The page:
BellaOnline's Siblings Editor
Central Oklahoma's Parenting Connection
Mon, January 31, 2011
Learn About Music from Freddie the Frog
January 25, 2011
Marlborough , MA
Win a copy of a Freddie the Frog Book and CD!
Mom Central Engaging Moms
Coos Bay, OR
Music key to raising kids' IQ
Freddie the Frog and the Bass Clef Monster Book/CD
Introduce pre-readers and early readers to reading music in a fun and exciting way! The second book in the Freddie the Frog Books adventure series introduces the bass clef staff and nine bass clef notes. Lines and spaces represent each part of the story. While in hibernation, the staff comes to life through Freddie’s dream adventure and the reader’s imagination. The CD includes sing-a-long songs. The first Freddie the Frog book/CD, Freddie the Frog and the Thump in the Night, introduced the treble clef.
SHARON BURCH & FREDDIE THE FROG NURTURE CHILDREN THRU MUSIC
January 6, 2011 | by Skope Staff
As a parent and a music fanatic I was very excited to bring on my next guest. Music is an amazing form of expression. It can do everything from putting you in a good mood to getting you up and dancing. Did you know that music can also help children develop intelectually? My next guest Sharon Burch knows this alot better than I and she is here to talk all about it. A music teacher, clinician, and author, Sharon Burch developed an effective method using fiction and fantasy to teach musical concepts to her preschool through third grade students. Join us as Sharon talks about how she created Freddie The Frog, the danger of cutting music in school, how music benefits children, and so much more!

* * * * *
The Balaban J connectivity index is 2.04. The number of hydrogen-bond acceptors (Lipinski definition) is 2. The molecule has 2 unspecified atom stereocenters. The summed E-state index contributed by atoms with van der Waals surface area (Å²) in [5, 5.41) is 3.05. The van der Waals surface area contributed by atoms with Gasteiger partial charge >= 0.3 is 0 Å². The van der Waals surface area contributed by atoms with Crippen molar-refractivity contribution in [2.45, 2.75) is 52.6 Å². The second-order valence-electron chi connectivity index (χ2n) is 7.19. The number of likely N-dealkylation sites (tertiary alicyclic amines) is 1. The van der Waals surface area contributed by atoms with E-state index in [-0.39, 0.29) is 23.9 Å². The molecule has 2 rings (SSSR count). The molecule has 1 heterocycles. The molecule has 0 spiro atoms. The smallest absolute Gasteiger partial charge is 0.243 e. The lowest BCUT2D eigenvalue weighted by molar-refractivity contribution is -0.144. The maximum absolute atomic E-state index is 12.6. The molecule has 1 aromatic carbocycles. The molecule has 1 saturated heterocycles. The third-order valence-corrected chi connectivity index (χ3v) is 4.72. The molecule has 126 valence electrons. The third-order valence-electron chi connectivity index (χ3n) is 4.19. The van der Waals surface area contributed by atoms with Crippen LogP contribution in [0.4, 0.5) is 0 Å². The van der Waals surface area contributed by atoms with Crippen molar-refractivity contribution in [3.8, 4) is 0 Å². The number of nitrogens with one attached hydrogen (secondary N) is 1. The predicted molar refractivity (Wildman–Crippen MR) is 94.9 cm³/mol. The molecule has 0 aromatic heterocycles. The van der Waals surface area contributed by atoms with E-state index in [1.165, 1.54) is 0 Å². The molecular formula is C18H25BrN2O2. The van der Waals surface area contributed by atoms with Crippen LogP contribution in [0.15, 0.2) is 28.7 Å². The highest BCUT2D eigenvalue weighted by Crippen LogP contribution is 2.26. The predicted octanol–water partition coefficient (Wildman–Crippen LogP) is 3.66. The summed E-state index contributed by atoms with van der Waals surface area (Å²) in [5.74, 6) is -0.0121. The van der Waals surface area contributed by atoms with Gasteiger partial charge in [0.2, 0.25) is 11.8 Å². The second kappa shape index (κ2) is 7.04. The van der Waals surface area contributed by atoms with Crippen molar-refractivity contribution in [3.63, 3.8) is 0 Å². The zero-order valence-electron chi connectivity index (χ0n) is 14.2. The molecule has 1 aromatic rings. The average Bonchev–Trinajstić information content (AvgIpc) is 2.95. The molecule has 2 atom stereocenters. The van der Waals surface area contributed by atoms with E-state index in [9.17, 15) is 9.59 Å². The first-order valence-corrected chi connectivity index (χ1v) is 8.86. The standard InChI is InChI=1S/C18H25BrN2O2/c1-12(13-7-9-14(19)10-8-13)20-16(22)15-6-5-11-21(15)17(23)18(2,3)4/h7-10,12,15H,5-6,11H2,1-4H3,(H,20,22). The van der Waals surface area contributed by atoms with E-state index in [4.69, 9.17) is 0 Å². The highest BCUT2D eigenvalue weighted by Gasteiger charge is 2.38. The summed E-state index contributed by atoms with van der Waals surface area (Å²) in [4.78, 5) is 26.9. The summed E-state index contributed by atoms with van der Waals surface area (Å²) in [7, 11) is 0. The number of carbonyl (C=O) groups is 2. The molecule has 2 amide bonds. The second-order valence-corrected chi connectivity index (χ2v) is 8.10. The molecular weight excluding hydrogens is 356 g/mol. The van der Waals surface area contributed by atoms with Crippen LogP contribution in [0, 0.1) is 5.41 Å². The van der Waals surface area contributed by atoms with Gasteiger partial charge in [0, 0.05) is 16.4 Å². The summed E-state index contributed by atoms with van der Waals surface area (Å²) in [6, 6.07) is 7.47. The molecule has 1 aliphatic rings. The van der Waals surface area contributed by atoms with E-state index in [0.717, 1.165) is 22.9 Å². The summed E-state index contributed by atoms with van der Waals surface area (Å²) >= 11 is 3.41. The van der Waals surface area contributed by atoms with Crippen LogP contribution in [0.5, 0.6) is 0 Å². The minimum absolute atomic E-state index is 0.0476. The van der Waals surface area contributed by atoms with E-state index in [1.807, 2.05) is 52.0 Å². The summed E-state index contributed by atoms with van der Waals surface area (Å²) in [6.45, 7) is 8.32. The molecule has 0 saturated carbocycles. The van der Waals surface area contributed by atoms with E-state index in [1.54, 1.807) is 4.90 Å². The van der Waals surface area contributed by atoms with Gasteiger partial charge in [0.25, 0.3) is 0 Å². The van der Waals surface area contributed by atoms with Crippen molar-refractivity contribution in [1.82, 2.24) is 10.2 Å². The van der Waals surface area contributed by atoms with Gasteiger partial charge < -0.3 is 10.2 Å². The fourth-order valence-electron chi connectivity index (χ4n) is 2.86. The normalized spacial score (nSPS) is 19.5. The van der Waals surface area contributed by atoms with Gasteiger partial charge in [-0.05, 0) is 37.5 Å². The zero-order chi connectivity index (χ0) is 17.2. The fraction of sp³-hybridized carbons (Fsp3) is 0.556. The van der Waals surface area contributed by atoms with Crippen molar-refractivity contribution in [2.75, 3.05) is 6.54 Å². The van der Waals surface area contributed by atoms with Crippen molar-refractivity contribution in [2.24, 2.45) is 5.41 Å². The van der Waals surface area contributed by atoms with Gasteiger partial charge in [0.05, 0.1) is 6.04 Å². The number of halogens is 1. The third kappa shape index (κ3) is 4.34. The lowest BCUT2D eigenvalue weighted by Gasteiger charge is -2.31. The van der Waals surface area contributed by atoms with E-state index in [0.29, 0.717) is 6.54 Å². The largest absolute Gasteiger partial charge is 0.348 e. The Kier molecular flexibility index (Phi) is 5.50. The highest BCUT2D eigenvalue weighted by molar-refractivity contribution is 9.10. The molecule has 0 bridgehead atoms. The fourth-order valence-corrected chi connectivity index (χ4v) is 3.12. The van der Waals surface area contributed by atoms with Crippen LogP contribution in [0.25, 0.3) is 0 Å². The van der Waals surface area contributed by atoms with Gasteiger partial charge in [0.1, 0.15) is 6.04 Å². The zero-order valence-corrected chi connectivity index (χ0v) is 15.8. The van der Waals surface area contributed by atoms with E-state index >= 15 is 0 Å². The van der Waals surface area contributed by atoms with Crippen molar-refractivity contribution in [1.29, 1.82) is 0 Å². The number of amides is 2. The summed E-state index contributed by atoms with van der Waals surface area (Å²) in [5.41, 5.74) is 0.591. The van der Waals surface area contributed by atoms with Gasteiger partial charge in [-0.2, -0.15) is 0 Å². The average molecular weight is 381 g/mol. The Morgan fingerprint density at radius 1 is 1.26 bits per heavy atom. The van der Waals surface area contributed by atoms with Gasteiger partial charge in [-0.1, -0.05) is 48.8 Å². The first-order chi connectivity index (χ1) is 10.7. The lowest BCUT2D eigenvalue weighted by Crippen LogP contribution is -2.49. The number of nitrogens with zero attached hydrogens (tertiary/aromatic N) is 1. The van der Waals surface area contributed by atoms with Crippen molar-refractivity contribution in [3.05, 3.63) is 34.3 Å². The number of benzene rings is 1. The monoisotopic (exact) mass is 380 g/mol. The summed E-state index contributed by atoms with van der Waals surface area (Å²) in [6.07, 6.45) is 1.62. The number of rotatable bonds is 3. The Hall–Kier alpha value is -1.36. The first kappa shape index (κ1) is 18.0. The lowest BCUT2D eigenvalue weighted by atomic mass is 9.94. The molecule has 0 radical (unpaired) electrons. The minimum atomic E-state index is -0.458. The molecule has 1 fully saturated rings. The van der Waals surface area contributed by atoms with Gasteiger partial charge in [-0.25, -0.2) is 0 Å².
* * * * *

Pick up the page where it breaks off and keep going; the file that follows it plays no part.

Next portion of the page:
The Secret to Smarter Kids
1/5/2011 9:00 PM - 43 min
Powerful Patient (Blog Talk Radio)
Music education expert Sharon Burch talks with Joyce about the advantages of learning fundamental music concepts, introduced the Freddie the Frog Adventures. Freddie helps children understand the secret code of musical notation, causing the mind to think smarter. Music exercises the whole brain, making a student smarter. Listen Here...
Brooklyn , NY
Musical Frog holds secret to smarter kids!
Parent Talk with Susannah Baldwin
Music Key to Raising Kids' IQ
by Sharon Burch
Monday, January 3, 2011
In past generations, singing and playing instruments was an integral part of family life. A great way to express and entertain yourself and others. We did not realize it, but we were also exercising our brain while we played, causing us to be creative, more vibrant, smarter, etc. In our current generation, we tend to be passive listeners and consumers as a society, and as a result, shorting our mental development and our children the opportunity to reach their mental potential.
Music Key to Raising Kids’ IQ by Sharon Burch
Written on January 3, 2011 by Angela Wilson in Guest Blogs
Freddie the Frog takes kids on exciting adventures – and all the while teaches them about music.
Freddie the Frog books introduce and teach note names of the treble and bass clef by story characters, tempo terms, rhythm and beat. It is so much more entertaining than black marks on sheet music. Check out this guest blog from author Sharon Burch.